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It’s back-to-school—with a few legislative changes

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With students back in their classrooms here in House District 32, it's a great time to review the new education policies passed by the General Assembly this year.

This session, the legislature implemented the “science of reading” into schools’ curriculum. This method of teaching literacy is based on 50 years of neurological research and gives students the skills necessary to figure out essentially any unrecognized word. In this method, reading is broken down into five main categories: phonics, phonemic awareness, fluency, vocabulary and comprehension. The policy makes this strategy universal across Indiana schools, requires higher education to teach future educators how to use this method and provides current teachers resources to begin teaching this way. If we want our students to be successful in and out of the classroom, it is crucial that we provide them with the best methods possible for early reading skills. 

Throughout the pandemic, we were reminded that school offers children more than a standard education; it is also a space where children learn social skills and build relationships. Unfortunately, bullying occurs far too often in school and can pose serious risks to our children. Now, schools have narrower discipline and reporting requirements for instances of bullying. This helps protect the mental health of our children and reduces the risk of suicide. Suicide is now the second leading cause of death among school-aged youth. Therefore, school administrators, staff and faculty should be key players in carrying out suicide prevention strategies for school-aged youth.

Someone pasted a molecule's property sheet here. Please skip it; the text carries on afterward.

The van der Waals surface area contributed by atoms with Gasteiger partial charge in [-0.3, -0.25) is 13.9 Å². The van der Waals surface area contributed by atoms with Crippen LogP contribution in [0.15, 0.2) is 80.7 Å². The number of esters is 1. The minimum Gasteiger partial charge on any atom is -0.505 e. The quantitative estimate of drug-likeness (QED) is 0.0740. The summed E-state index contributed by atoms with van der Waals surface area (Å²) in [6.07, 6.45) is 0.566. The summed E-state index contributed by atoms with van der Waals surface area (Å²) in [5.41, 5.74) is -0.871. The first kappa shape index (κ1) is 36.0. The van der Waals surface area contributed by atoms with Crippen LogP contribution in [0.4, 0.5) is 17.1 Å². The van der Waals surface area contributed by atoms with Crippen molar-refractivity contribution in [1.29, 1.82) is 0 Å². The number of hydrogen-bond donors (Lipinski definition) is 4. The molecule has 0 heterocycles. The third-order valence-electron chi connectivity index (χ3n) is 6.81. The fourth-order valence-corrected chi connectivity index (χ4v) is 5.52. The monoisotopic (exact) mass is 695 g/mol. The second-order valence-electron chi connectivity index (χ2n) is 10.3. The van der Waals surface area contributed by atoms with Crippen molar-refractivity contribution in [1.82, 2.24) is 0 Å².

Part of the newly passed budget allows families to not be charged for their child’s textbooks and other curricular materials, including iPads and laptops. While this policy is a big help to families with school-aged youth, public schools are still on the hook and expected to dip into their already dwindling base funding to cover the costs since a per-student dollar amount has not been determined. This is a budgetary shortcoming I was vocal about and voted against this past legislative session.

Speaking of budgetary shortcomings, the latest biennium budget and education policies are undermining the success of our prized public education system moving forward. This school year, Carmel Clay Schools and Hamilton Southeastern Schools are not receiving the historic amounts of funding they’re accustomed to receiving and are at risk for competing against charter schools, many of which were brought into our community from national interest groups. Both CCS and HSE have a storied history of student successes and deserve adequate funding that will allow teachers and school staff to help guide their students to academic achievement.

I voted against the final budget because these policies will chip away at our great schools’ ability to build positive futures for our kids. In the wee hours of the final night of the legislative session, several new versions of the budget were introduced to account for charters and vouchers draining our public schools,  and I listened to our local superintendents when they told me that this funding wasn’t enough to deliver for our children.

I hope all of the children and families in our district have a great start to the new school year, and I look forward to continuing my work to strengthen our public schools and give our children the best academic opportunities we can provide. I’m eager to hear from families and educators about their needs, concerns and goals moving forward.

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